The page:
The Evil Tenants are the Heroes of the Story

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http://www. davidsuzuki.org/blogs/science-matters/2011/08/government-of-the-people-by-the-corporations-for-the-corporations/

Mark’s gospel offers yet another parable told by Jesus to help people understand something about God’s kingdom. In the gospel of Mark these are usually connected to the real life situation of the Jesus’ listeners. We read Mark’s version of this story today but it also appears in Matthew and Luke. Each version is a little different.

In addition to Matthew, Mark, Luke and John there are at least 16 other gospels that, for a variety of reasons, didn’t find their way into the Bible. One of these is the Gospel of Thomas. The Gospel of Thomas also contains this story. It is a much simpler version and probably closer to the original.

Thomas tells the story this way:

A person owned a vineyard and rented it to some farmers, so they could work it and he could collect its crop from them. He sent his slave so the farmers would give him the vineyard’s crop. They grabbed him, beat him, and almost killed him, and the slave returned and told his master. His master said, “Perhaps he didn’t know them.” He sent another slave, and the farmers beat that one as well. Then the master sent his son and said, “Perhaps they’ll show my son some respect.” Because the farmers knew that he was the heir to the vineyard, they grabbed him and killed him. Anyone here with two ears had better listen.[1]

In Mark’s version of the story, the parable is followed by a quote of Psalm 118. When placed at the end of the story, it shifts the perspective of the story so that the story is about Jesus. Jesus becomes cast as the beloved son who is killed by the evil tenants. The scholars involved in the work of the Jesus seminar (which tries to create an image of the historical Jesus) agree that the quote from the Psalm was added later. Without the quote from the Psalm we might be able to see the parable a bit more clearly.

Let’s start at the beginning of the parable and think about it through the eyes of ancient Palestine:

There’s a landowner who plants a vineyard, tends it for a few years to get it started and then goes to another country. At the time of Jesus, there was a trend toward a few big wealthy landowners owning much of the land—often foreigners and specifically Romans. These landlords were often absent from their land.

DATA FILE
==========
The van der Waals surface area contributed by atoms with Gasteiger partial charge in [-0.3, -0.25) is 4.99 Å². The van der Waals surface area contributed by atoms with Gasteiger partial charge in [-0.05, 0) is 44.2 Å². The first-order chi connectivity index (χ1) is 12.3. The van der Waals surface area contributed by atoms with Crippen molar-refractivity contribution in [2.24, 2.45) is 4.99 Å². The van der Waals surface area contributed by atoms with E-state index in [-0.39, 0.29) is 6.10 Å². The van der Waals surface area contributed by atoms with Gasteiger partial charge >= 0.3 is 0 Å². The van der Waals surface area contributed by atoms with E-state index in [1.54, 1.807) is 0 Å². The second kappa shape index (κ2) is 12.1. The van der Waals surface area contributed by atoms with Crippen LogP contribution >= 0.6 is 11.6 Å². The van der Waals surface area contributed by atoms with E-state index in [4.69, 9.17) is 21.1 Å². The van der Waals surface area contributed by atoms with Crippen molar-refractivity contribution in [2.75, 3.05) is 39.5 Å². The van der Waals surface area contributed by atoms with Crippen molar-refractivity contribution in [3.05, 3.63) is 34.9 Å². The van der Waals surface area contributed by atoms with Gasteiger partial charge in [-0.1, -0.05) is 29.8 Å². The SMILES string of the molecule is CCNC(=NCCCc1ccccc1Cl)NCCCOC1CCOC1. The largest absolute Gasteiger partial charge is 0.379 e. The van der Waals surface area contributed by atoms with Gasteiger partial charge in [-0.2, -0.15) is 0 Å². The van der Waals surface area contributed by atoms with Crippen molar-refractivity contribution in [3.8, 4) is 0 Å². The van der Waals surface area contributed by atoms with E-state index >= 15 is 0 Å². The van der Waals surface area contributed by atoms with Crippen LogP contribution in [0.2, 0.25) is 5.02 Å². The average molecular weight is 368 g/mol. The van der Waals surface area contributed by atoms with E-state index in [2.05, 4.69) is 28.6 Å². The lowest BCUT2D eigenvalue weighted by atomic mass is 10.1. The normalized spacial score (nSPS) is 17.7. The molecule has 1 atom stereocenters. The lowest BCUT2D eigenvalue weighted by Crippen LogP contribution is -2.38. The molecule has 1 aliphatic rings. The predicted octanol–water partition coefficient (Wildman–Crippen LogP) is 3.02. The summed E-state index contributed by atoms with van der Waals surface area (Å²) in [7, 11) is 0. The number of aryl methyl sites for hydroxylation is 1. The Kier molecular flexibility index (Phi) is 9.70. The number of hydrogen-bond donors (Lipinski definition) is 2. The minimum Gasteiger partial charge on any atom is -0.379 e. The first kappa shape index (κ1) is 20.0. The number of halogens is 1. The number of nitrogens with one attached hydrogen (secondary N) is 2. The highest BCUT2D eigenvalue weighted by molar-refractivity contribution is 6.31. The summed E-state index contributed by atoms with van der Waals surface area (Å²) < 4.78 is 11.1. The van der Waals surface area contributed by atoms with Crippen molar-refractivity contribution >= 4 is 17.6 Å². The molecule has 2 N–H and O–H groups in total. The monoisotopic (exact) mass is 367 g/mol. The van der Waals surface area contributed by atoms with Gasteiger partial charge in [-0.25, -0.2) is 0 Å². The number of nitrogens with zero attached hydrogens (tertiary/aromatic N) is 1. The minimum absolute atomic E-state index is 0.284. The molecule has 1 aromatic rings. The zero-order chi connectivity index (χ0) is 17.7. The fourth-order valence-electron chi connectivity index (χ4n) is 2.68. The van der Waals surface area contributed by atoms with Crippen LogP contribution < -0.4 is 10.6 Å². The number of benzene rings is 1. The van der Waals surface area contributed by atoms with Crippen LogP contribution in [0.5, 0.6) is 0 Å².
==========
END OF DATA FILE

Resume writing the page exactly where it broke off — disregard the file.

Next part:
In our story, the vineyard is rented out. The renters are looking after the grapes and doing all the work but without receiving the profit. When the landowner sends someone to collect the rent, the renters attack and beat the messengers. Peasant revolts against the owners and occupiers of the land was not uncommon in Jesus’ time. The ordinary people who worked hard to make a living were getting fed up.

Finally, the landowner sends his son thinking that his son will be respected. But that isn’t how the story ends: The renters kill the son and throw his body into the street with the hope that they will inherit the land. In our culture, the death of the son wouldn’t mean the renters would inherit but there were laws regarding landownership which makes their logic sound.

Joachim Jeremias,  write that “If the landlord is living in a distant foreign country…an inheritance, may be regarded as ownerless property which may be claimed by anyone… The arrival of the son allows them to assume that the owner is dead, and that the son has come to take up his inheritance. If they kill him, the vineyard becomes ownerless property which they can claim as being first on the spot.”[2]

So basically, if the landlord is out of country and the heir arrives and then dies, whoever gets there first gets the land. There’s a sentiment that the way things are is not fair. Why should a few people have all the wealth? We might think it was a brutal world back in Jesus’ time but has the world changed that much?

This is an interview of David Suzuki at Occupy Vancouver.

There are many moments throughout history where ordinary people say that the world isn’t fair and enough is enough. It happened in Jesus’ time and it happens again in our own time. What Jesus might be to his listeners with wealth and power is that they need to pay attention because change is in the air. If they continue to live in ways that are unjust there will be violent consequences. We continue to live in a world where some are very wealthy but many, many people are very poor. I am not advocating violence but we need to ask ourselves which side of this story we want to be on. Do we want to be the wealthy absentee landlord who only cares about their own profit? Do we want to be the tenant farmers who say enough is enough and we will not tolerate the inequality any longer?